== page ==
THE BLOG
11/04/2012 05:16 pm ET | Updated Jan 04, 2013

Proof of Heaven? Quite Naturally...

A few weeks ago the cover of Newsweek featured an article by Eben Alexander, a neurosurgeon who previews what he refers to in his forthcoming book as "proof of Heaven." In his piece, Alexander argues that heaven exists because he had the experience of heaven without the biological capacity for producing experiences "himself." "Him" here refers to his body and, specifically of course, his brain: He was, the proof goes, in a coma while he had his experience of the divine.

There are a number of missing or weak links in what Dr. Alexander calls "proof of" -- but surely means "evidence for" -- the existence of Heaven. Sam Harris recently detailed one of the most important things missing from Alexander's case: evidence that his premise (experience at the time of no brain activity) is likely. That is, evidence that all brain activity actually ceased during his coma, that his heavenly experience occurred while he was in a coma, and that Alexander knows how likely those things are. I think Harris offers a convincing case that Alexander is greatly inflating each of these sets of odds.

But if we really want to know if heaven exists based on Alexander's account, there's something else we want to uncover, beyond the answer to the question how likely is it that brain activity actually explained Alexander's experience (the answer to which I'll assume everyone can agree is at least greater than 0 percent, particularly since Alexander is now very much alive). Those of us truly serious about evaluating Alexander's proof also need to know how likely is it that Alexander would think of the divine as an explanation for his unexpected and incredibly salient experience, whether or not it was actually the case. That is, we would want to know if Alexander is biased in his perception of the source of his experience.

Why this is important is first formalized by an 18th century minister named Thomas Bayes and discussed most recently in Nate Silver's book The Signal and the Noise. Both Bayes in his day and Silver now are very much concerned with questions like those Alexander is attempting to answer: How do I figure out the state of affairs in the world (or, in this case, beyond) based on the information I have access to? Bayes suggested that we want to accomplish this by interpreting new information in the context of our prior beliefs about the world, including beliefs about how likely it is that an event can fall under one kind of explanation or another. Even though there is good evidence that our brain can do a version of this, in order to do it optimally (i.e., reach the best possible explanation for incoming information) our brain would have to take the additional step of correcting for known biases in our initial explanations. For instance, when Silver explicitly applies these formulas out in the real world to polling data, he finds that he arrives at more consistent explanations (and, by extension, predictions for future data) if he adjust polling data based on the Democratic or Republican bias that has been observed for a given polling source.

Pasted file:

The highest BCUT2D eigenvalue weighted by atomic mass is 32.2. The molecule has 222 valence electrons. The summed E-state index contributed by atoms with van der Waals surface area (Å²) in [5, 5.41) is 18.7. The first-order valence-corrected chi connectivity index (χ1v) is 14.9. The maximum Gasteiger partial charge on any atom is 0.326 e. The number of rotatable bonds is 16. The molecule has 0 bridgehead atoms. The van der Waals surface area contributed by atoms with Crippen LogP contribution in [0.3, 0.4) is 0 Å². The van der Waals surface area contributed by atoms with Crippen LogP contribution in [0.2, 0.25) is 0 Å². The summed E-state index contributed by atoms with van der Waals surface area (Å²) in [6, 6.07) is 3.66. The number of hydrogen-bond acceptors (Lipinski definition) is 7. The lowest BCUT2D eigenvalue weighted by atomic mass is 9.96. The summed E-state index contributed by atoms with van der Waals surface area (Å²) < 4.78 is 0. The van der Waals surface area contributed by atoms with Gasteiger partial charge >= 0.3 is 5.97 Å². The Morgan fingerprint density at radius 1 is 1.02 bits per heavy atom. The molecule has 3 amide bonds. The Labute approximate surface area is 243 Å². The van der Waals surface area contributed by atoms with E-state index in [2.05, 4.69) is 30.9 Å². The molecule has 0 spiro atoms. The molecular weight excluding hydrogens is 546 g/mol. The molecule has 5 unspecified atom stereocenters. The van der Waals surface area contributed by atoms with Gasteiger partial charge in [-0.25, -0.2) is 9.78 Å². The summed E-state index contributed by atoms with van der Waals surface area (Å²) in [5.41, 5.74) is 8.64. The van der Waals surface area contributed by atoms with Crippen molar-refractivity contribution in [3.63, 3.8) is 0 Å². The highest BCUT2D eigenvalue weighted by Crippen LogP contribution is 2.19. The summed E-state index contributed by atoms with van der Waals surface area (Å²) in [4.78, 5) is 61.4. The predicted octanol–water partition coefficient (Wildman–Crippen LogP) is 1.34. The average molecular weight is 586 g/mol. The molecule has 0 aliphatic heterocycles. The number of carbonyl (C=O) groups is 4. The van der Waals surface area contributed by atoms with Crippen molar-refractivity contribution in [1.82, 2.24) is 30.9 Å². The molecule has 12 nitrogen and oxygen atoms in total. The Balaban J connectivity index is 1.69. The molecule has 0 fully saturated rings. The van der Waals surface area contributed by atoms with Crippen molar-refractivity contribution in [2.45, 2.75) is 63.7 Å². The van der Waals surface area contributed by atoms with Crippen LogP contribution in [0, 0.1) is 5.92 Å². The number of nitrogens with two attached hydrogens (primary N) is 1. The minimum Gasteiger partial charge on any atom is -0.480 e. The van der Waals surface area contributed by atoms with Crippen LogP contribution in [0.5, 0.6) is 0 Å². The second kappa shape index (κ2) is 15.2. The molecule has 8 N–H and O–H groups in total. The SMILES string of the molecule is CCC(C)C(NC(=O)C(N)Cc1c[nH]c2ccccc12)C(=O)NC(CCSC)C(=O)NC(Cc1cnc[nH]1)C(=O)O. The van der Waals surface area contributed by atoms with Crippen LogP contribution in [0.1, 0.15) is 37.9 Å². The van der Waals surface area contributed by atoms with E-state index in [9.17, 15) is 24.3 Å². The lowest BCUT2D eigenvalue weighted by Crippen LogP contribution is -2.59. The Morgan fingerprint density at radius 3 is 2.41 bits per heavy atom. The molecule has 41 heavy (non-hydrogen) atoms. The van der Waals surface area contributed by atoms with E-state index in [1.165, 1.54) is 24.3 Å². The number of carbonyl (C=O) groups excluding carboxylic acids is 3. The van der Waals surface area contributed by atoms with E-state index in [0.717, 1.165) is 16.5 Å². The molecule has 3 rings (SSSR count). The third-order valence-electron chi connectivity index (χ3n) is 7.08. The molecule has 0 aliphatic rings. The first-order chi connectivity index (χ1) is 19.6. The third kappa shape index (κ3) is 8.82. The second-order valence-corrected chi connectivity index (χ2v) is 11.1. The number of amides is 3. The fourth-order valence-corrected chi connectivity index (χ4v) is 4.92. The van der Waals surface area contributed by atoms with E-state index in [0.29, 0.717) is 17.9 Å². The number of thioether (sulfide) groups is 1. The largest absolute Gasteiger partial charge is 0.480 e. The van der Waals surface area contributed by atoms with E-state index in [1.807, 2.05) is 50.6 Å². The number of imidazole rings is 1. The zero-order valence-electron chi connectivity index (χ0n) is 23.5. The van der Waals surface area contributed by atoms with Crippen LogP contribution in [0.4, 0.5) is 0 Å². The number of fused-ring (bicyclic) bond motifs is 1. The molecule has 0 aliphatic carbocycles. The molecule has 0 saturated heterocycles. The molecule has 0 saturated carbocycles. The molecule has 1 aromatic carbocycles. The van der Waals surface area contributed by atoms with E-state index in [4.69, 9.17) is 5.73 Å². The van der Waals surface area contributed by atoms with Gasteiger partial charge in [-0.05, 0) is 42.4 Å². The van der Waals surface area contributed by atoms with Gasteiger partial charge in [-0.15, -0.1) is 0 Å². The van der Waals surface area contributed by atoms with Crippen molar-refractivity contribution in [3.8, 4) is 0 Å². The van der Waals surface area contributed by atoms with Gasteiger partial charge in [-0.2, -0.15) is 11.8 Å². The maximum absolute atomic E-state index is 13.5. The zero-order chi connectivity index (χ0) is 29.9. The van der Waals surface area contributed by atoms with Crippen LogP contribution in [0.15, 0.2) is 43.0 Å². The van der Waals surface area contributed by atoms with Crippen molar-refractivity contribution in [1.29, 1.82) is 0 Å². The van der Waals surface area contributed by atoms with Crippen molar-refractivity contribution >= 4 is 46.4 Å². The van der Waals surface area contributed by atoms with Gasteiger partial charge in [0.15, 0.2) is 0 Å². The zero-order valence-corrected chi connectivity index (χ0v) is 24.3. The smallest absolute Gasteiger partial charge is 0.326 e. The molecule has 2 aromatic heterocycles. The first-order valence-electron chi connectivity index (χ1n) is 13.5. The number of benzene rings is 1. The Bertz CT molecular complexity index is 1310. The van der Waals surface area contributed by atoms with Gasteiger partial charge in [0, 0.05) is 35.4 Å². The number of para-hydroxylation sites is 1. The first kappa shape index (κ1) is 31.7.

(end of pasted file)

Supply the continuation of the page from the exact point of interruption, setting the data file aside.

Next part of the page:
Alexander has biases that similarly need to be corrected for when he tries to explain his experience. We know that these biases exist not only because of his previous commitments to faith, but because psychologists have shown that as a human he is intuitively hard-wired to seek out exactly the answer he arrived at. It is among our most natural and predictable tendencies to look for answers that involve goals, intentions, and emotions rather than those centered on chance or complex interactions among molecules/neurons. We can see that these intuitive tendencies are biases, and not just adaptive methods for truth-discovery, by looking at the large set of cases in which we've had such intuitions but knew they were unwarranted: the cloud formation that looks suspiciously like a certain animal, the complex set of thoughts and feelings we imbue our goldfish, those chance encounters that couldn't possibly be a coincidence, and so on. And we know that these intuitions come on most naturally when an individual has an unexpected and vivid experience (whether positive, as in Alexander's case, or negative, as in the case of a grieving widow).

My colleagues and I have recently shown that how strongly you trust your intuitions (possibly including those just mentioned) plays a role in how strongly you believe in God and the afterlife. We found that intuitiveness correlated with belief and that people who had just written about a positive experience with intuition reported stronger belief in God than those who wrote about a negative experience with intuition (or a positive experience reasoning through a problem). The fact that even a neurosurgeon might fall prey to these "divine intuitions" is completely in line with our results. We found that the strength of someone's faith is related to the amount of weight they place on intuition, independently of any effect education level and traditional measures of intelligence might have also had on their beliefs.

In other words, not only does Alexander the human have a baseline bias toward thinking his experience was caused by a divine source, but Alexander the believer has an even greater cognitive bias when approaching the question, "what is it that I just experienced?"

None of this goes any distance toward disproving the existence of Heaven (nor is it meant to), but if you combine the likelihood that Alexander's experience can be explained by worldly sources and the likelihood that he would come to the explanation he did whether or not heaven exists, you have to conclude that his proof is still at the very least incomplete.